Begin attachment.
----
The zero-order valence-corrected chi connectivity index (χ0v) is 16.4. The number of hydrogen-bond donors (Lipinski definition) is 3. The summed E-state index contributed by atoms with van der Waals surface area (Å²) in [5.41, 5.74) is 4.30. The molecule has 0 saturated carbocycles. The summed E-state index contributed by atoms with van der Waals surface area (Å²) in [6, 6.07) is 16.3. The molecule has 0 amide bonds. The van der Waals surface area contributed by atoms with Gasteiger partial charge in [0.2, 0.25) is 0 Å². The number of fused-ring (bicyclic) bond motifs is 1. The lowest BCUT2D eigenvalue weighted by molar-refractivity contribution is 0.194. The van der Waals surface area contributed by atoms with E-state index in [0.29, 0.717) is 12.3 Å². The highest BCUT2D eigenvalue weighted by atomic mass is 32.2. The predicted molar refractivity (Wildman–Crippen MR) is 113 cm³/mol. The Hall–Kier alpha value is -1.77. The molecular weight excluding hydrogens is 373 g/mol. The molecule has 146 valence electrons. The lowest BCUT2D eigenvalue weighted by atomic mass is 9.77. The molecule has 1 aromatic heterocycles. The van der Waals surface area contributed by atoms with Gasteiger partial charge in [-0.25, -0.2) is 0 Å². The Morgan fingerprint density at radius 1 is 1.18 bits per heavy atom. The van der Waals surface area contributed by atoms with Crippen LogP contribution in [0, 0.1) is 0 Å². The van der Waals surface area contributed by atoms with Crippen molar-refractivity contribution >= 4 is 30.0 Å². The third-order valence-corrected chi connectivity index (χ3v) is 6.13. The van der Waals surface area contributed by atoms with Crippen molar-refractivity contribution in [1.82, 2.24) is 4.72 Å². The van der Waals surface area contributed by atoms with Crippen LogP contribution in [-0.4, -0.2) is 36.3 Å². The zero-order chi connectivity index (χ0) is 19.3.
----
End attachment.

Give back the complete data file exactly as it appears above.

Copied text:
The zero-order valence-corrected chi connectivity index (χ0v) is 16.4. The number of hydrogen-bond donors (Lipinski definition) is 3. The summed E-state index contributed by atoms with van der Waals surface area (Å²) in [5.41, 5.74) is 4.30. The molecule has 0 saturated carbocycles. The summed E-state index contributed by atoms with van der Waals surface area (Å²) in [6, 6.07) is 16.3. The molecule has 0 amide bonds. The van der Waals surface area contributed by atoms with Gasteiger partial charge in [0.2, 0.25) is 0 Å². The number of fused-ring (bicyclic) bond motifs is 1. The lowest BCUT2D eigenvalue weighted by molar-refractivity contribution is 0.194. The van der Waals surface area contributed by atoms with E-state index in [0.29, 0.717) is 12.3 Å². The highest BCUT2D eigenvalue weighted by atomic mass is 32.2. The predicted molar refractivity (Wildman–Crippen MR) is 113 cm³/mol. The Hall–Kier alpha value is -1.77. The molecular weight excluding hydrogens is 373 g/mol. The molecule has 146 valence electrons. The lowest BCUT2D eigenvalue weighted by atomic mass is 9.77. The molecule has 1 aromatic heterocycles. The van der Waals surface area contributed by atoms with Gasteiger partial charge in [-0.25, -0.2) is 0 Å². The Morgan fingerprint density at radius 1 is 1.18 bits per heavy atom. The van der Waals surface area contributed by atoms with Crippen LogP contribution in [0, 0.1) is 0 Å². The van der Waals surface area contributed by atoms with Crippen molar-refractivity contribution >= 4 is 30.0 Å². The third-order valence-corrected chi connectivity index (χ3v) is 6.13. The van der Waals surface area contributed by atoms with Crippen molar-refractivity contribution in [1.82, 2.24) is 4.72 Å². The van der Waals surface area contributed by atoms with Crippen LogP contribution in [-0.4, -0.2) is 36.3 Å². The zero-order chi connectivity index (χ0) is 19.3.